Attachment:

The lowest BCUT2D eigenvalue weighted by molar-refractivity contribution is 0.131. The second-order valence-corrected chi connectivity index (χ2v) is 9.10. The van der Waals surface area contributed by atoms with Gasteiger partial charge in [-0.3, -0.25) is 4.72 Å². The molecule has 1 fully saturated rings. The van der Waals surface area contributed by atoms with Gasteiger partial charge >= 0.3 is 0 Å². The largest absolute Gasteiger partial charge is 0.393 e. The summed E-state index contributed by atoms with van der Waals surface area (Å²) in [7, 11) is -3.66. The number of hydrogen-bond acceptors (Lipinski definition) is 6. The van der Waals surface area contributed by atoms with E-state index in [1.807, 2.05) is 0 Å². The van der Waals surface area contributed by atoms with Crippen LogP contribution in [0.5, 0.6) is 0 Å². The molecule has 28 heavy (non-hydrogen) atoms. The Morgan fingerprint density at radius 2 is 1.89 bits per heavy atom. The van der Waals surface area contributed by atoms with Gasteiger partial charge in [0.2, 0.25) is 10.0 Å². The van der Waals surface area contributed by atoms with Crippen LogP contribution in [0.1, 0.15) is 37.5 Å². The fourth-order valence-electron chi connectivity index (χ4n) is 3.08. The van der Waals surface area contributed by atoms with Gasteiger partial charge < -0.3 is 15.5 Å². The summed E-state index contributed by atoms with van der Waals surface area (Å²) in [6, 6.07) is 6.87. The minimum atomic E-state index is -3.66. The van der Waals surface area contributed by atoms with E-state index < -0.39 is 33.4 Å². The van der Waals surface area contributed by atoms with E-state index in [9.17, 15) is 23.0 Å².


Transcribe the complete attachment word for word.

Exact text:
The lowest BCUT2D eigenvalue weighted by molar-refractivity contribution is 0.131. The second-order valence-corrected chi connectivity index (χ2v) is 9.10. The van der Waals surface area contributed by atoms with Gasteiger partial charge in [-0.3, -0.25) is 4.72 Å². The molecule has 1 fully saturated rings. The van der Waals surface area contributed by atoms with Gasteiger partial charge >= 0.3 is 0 Å². The largest absolute Gasteiger partial charge is 0.393 e. The summed E-state index contributed by atoms with van der Waals surface area (Å²) in [7, 11) is -3.66. The number of hydrogen-bond acceptors (Lipinski definition) is 6. The van der Waals surface area contributed by atoms with E-state index in [1.807, 2.05) is 0 Å². The van der Waals surface area contributed by atoms with Crippen LogP contribution in [0.5, 0.6) is 0 Å². The molecule has 28 heavy (non-hydrogen) atoms. The Morgan fingerprint density at radius 2 is 1.89 bits per heavy atom. The van der Waals surface area contributed by atoms with Gasteiger partial charge in [0.2, 0.25) is 10.0 Å². The van der Waals surface area contributed by atoms with Crippen LogP contribution in [0.1, 0.15) is 37.5 Å². The fourth-order valence-electron chi connectivity index (χ4n) is 3.08. The van der Waals surface area contributed by atoms with Gasteiger partial charge < -0.3 is 15.5 Å². The summed E-state index contributed by atoms with van der Waals surface area (Å²) in [6, 6.07) is 6.87. The minimum atomic E-state index is -3.66. The van der Waals surface area contributed by atoms with E-state index < -0.39 is 33.4 Å². The van der Waals surface area contributed by atoms with E-state index in [9.17, 15) is 23.0 Å².